As the first lawyer in her family, Amanda Scandlen didn’t have a lot of professional mentors. She’s relied on raw talent, effective training, and seeking out her own professional assistance to craft a long legal career.
Now, law students and rookie lawyers often turn to Scandlen, the head of corporate litigation at Willis Towers Watson (WTW), for advice. Her words to them are simple. “Be vocal about what you want. Take a lunch with an executive you admire, and don’t be afraid to ask for input,” she says. “Everyone is willing to help.”
That’s exactly what Scandlen herself has done. She was born in New Hampshire but grew up in cities in the Midwest and along the East Coast. A middle school class trip to Colonial Williamsburg sparked her interest in law and government. She studied political science at the College of William & Mary, received a scholarship to Arizona State University College of Law, and graduated in 2001.
Scandlen got her first taste of mentorship during her time in private practice at Jennings, Strouss & Salmon and McGuireWoods. During that formational era, she worked closely with partners and veteran attorneys who taught her how to perform thorough research and write effective briefs.
Three years into her career, Scandlen saw an opening for an in-house counsel at Watson Wyatt & Company. Companies often require five or even ten years of experience for similar roles, but Watson Wyatt was looking for a junior lawyer. Her litigation experience had prepared her well to seize the rare opportunity.
Nearly twenty years later, Scandlen is thriving atop the corporate litigation team for the specialized consulting company now known as Willis Towers Watson. During her tenure, she’s continued to engage with dedicated leaders willing to help her evolve and develop alongside the organization.
In 2004, Wyatt & Company had 12 lawyers and 6,500 employees. General Counsel Walter Bardenwerper wanted everyone in the legal department to act as sole practitioners. He and others made sure Scandlen was equipped and empowered to take on issues related to litigation, securities, commercial matters, and anything else that came across her desk.
“Working in-house as a generalist gave me a quick education in all the legal issues we face and helped me cater my services to this specific organization and industry,” she reflects.
In 2010, Watson & Wyatt merged with Towers Perrin in a $3.5 billion deal. Kirkland L. Hicks soon replaced the retiring Bardenwerper and employed a new model. Scandlen and her colleagues were asked to specialize. She accepted a promotion to senior counsel, and later, associate general counsel. In her current role, she manages litigation for WTW’s large health, wealth, and career business line.
Doing so effectively requires the leader to stay close to her colleagues in all parts of the organization. “Strong in-house leaders still have to look for opportunities,” she says. “Really listen to the business to understand its goals and help manage risks. That’s what leads to growth and success.”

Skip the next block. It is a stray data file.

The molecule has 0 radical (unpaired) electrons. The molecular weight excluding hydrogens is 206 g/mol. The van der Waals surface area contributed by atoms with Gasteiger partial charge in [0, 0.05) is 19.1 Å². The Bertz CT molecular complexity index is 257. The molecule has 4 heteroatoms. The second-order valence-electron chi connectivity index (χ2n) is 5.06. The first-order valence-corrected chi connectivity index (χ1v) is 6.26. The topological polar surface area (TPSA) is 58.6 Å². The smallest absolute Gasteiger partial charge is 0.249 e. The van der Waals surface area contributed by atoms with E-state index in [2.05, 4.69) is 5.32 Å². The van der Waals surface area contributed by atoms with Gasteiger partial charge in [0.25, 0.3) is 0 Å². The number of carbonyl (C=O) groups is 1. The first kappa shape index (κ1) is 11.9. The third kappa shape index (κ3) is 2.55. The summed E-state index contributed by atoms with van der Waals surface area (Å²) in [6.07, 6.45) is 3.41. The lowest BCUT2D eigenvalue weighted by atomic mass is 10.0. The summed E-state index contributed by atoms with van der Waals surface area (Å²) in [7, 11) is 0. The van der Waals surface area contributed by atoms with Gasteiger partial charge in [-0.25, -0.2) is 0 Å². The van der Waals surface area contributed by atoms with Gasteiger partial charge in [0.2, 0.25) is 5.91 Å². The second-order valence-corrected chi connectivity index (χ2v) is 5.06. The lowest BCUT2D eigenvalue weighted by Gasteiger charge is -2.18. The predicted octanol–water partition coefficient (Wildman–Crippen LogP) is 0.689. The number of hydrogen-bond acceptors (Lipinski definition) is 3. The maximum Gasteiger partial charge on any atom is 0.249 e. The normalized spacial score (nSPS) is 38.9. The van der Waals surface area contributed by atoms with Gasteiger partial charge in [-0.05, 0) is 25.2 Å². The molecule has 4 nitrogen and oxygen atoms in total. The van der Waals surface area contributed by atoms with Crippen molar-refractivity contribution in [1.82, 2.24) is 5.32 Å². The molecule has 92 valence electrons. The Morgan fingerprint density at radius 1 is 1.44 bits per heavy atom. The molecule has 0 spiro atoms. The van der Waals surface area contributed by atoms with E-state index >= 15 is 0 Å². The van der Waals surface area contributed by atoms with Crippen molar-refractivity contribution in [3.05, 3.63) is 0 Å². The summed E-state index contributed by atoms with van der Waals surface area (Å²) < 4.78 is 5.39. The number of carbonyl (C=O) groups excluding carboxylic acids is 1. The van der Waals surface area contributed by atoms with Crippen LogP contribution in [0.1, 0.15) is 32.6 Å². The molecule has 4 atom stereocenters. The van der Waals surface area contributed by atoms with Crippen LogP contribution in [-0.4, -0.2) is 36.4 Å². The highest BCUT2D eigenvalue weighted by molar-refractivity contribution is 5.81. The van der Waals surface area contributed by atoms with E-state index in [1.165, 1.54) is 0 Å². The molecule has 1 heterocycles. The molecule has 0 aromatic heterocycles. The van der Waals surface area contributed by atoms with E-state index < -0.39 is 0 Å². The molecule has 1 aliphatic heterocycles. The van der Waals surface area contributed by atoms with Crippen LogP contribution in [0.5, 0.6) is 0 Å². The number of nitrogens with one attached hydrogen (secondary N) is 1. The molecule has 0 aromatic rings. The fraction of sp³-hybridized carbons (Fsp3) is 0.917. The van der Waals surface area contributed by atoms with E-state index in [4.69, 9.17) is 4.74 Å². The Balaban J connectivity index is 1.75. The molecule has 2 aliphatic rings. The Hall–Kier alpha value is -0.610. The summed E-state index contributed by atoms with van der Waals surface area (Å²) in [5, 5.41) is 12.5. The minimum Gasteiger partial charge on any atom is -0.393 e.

Scandlen also credits her success to developing strong relationships with external counsel who are leaders in their respective areas of expertise.
“High-stakes litigation is a team sport, and Mandy is the ultimate five-star player,” says Alex G. Romain, partner at Milbank LLP. “She is tough, smart, wise, strategic, and pragmatic. And, simply put, it is an absolute pleasure to work with her.”
Scandlen is one of many long-tenured WTW employees, a fact she credits to strong corporate culture. Her two decades there have helped her understand how to advocate for the company and it influences her approach to litigation. Scandlen tries to keep clients even when managing disputes with them.
“Issues come up in business, but WTW is client focused. Our consultants provide great work, and we can work amicably though matters that arise without losing clients or damaging our reputation,” she says.
The modern WTW is a very different organization than the one Scandlen joined in 2004. Now, the company has a large legal team led by Matt Furman and annual revenues topping $9 billion. Scandlen has built the litigation team she manages and looks to honor the mentors who invested in her by giving the same opportunity to other younger lawyers today.
As Scandlen coaches others both formally and informally, they often talk about finding a balance between their work and home lives. Scandlen is a mother to four school-age children. In different stages of life, she’s worked 60, 80, and 100 percent of her full-time hours. She’s worked remotely for more than seven years, and WTW allowed her to move to Beaufort, South Carolina, where she enjoys both meaningful work at a global corporation and the pace of life that only a small town can offer.
While parenting can sometimes draw women out of the legal profession, Scandlen is glad she stayed in the game. “I can now flourish professionally in a way I wouldn’t have if I had left the workforce for a time,” she says. “I’m living proof that being in-house can lead to a dynamic career.”